A defense of modern portfolio theory (MPT) by Nathan Erickson, CFA, CAIA, and Richard Stott; Nicolas Rabener's analysis of the value of factor investing; and an examination of the non-retirement phenomenon by Barbara Stewart, CFA, were among the leading posts from last month.
Gross domestic product has become the comparative benchmark for the wealth and growth rates of nations. The author provides a concise history of GDP, which offers fertile ground for the consideration of future changes to its use and to the use of other inputs in the valuation of stocks and stock markets.
Economics for Independent Thinkers is useful to practitioners who make economic forecasts. Investment strategist Daniel Nevins, CFA, recounts becoming a skeptic about the application of quantitative methods to economics and about standard prediction methods, such as the lagging nature of consumer confidence surveys. He especially disdains economists who strive to make reality fit their models.
William Birdthistle provides a witty description of mutual fund design and categorizes its imperfections entertainingly, offering more palatable alternatives. This slender volume is a welcome addition to the library of the professional and retail investor alike.
This comprehensive study of the structure, price dynamics, and valuation of exchange-traded funds (ETFs) addresses their current uses in various investment settings. It attributes the rapid growth of ETFs to factor-based investing and the rise of robo-advisers. The book is a fascinating deep dive into all categories of ETFs, including equity, fixed income, foreign currencies, and alternative investments, with a particular focus on issues of tracking and liquidity.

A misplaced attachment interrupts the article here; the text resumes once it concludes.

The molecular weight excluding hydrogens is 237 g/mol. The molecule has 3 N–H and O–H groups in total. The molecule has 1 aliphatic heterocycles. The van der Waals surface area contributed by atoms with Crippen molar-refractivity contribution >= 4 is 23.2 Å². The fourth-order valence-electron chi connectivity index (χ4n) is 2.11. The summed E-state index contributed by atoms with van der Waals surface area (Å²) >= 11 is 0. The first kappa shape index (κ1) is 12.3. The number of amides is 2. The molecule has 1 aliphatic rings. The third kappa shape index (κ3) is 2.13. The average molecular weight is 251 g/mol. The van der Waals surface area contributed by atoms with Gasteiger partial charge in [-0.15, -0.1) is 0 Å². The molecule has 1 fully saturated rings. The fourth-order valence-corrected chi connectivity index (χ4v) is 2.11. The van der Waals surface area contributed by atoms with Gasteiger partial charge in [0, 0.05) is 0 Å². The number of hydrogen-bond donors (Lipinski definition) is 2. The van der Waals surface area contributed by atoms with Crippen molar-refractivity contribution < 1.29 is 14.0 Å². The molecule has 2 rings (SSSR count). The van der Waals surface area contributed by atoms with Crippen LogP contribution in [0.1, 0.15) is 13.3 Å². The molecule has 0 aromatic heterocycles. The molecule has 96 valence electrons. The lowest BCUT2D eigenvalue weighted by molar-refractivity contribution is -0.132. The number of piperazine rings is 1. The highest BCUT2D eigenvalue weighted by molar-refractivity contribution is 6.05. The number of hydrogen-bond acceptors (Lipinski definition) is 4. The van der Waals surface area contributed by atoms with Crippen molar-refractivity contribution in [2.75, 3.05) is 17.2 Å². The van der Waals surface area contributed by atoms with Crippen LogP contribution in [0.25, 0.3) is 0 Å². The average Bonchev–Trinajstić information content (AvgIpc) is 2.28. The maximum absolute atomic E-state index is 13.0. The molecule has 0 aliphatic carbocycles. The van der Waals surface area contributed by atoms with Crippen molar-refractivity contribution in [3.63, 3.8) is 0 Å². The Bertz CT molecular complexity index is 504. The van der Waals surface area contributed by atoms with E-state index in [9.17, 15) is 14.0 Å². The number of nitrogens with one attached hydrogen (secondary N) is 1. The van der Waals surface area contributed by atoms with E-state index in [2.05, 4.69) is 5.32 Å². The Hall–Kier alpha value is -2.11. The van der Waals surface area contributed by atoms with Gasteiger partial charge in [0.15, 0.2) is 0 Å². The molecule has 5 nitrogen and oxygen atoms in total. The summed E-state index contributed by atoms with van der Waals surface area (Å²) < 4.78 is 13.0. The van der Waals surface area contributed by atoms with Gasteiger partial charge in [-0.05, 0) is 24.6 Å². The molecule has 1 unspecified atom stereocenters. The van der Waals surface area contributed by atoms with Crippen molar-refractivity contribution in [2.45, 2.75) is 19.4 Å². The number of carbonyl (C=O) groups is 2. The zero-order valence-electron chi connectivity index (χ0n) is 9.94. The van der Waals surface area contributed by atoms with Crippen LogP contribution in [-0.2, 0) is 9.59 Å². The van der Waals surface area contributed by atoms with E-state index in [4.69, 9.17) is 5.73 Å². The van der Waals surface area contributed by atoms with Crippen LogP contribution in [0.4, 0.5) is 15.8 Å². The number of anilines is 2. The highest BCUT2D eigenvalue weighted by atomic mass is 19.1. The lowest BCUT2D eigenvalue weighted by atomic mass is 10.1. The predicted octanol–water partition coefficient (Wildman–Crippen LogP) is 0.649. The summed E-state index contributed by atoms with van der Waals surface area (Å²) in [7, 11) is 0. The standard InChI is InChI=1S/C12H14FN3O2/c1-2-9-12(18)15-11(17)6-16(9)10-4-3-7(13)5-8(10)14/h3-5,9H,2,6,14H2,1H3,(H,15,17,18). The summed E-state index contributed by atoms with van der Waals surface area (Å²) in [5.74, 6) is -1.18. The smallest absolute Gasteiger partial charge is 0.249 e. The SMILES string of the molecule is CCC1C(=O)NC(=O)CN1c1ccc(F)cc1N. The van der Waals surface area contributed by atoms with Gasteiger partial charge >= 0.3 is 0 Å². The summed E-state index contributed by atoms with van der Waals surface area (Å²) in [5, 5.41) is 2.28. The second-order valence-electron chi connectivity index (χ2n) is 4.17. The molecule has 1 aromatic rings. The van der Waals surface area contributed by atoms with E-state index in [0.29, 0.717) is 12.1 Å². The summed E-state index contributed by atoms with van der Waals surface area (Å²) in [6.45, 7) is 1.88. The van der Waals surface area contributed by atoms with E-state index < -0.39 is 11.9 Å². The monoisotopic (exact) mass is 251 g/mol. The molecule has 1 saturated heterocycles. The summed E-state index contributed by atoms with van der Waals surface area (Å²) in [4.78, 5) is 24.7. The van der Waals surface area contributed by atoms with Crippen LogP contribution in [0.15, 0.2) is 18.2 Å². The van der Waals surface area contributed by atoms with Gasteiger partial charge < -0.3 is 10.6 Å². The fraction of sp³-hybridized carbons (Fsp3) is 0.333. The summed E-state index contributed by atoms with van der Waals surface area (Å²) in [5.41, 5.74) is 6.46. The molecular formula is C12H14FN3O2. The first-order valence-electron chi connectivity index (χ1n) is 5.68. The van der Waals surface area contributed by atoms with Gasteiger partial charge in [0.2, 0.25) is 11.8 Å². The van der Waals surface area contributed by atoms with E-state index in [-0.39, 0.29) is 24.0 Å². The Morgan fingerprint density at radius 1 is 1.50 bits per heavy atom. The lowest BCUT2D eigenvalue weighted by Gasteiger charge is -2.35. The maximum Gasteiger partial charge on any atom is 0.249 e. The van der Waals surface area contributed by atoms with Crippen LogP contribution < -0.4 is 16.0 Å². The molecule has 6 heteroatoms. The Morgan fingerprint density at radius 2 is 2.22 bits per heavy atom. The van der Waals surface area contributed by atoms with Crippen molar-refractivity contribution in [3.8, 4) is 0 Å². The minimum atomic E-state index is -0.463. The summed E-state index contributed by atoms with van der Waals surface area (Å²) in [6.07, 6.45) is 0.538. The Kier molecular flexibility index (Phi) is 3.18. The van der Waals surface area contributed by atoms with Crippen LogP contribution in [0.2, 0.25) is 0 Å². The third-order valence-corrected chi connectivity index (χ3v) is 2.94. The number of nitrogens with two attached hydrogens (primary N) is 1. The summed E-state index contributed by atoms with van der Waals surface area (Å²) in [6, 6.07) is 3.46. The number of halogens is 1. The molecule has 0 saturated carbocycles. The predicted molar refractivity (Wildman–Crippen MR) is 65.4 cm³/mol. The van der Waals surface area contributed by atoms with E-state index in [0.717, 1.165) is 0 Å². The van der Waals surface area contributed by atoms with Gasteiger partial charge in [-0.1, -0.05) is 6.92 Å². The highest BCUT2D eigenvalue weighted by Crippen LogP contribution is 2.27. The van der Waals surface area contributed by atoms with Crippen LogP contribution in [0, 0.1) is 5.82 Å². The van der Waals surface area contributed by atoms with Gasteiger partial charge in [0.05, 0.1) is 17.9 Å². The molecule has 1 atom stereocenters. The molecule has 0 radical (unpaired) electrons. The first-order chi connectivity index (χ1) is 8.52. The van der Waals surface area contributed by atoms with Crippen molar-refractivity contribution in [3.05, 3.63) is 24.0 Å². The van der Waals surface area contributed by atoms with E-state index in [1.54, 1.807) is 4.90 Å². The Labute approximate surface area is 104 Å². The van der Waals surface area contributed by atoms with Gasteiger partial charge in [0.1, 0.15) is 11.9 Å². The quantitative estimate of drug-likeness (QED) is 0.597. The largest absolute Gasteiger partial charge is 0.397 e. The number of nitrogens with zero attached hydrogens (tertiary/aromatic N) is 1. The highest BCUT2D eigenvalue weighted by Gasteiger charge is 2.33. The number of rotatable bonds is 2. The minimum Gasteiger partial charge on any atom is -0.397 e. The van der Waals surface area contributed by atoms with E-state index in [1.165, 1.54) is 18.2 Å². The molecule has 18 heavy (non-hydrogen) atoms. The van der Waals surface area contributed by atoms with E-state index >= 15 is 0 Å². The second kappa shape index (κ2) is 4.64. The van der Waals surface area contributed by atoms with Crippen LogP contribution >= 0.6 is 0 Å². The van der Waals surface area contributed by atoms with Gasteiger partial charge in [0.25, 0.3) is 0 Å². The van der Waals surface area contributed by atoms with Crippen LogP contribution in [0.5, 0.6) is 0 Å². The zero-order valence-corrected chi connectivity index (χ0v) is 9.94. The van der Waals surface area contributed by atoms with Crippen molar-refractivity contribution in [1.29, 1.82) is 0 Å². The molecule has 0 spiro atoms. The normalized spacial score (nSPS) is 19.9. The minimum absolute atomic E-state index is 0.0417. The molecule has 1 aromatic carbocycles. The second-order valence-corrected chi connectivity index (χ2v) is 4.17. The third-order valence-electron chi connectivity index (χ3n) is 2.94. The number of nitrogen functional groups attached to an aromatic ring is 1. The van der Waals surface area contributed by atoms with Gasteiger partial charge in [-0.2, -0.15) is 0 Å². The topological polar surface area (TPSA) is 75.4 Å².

A Man for All Markets is the autobiography of a man regarded by many as the father of quantitative finance. His story is one of a mathematician who moved from solving such casino games as blackjack to applying his skills to option pricing and statistical arbitrage. As he recounts his journey, he provides insights for all money managers on how to generate an edge and beat the markets through deep research.
Leading econometricians address the issue of statistically identifying and measuring business cycle regimes and turning points. They provide a framework for modeling and predicting cyclical shifts. This work is relevant for investment managers interested in matching business cycle analysis with asset allocation decisions.
High Yield Debt succeeds as a concise and thorough primer on the speculative-grade debt market, including not only high-yield bonds but also leveraged loans and other related asset types. The author, who manages a credit hedge fund, presents sound conclusions on such controversial topics as the impact of exchange-traded funds on market volatility. The book is an invaluable resource for its target market of institutional decision makers.
Household finance was once the investment and planning wallflower, but this is no longer the case. Stacked vertically, these three tomes, numbering about 1,000 pages each, could well serve as a footstool. And just as a footstool provides access to something otherwise out of reach, this extensive collection affords readers access to a rich chronology of developments in this field hitherto dispersed in academic journals.
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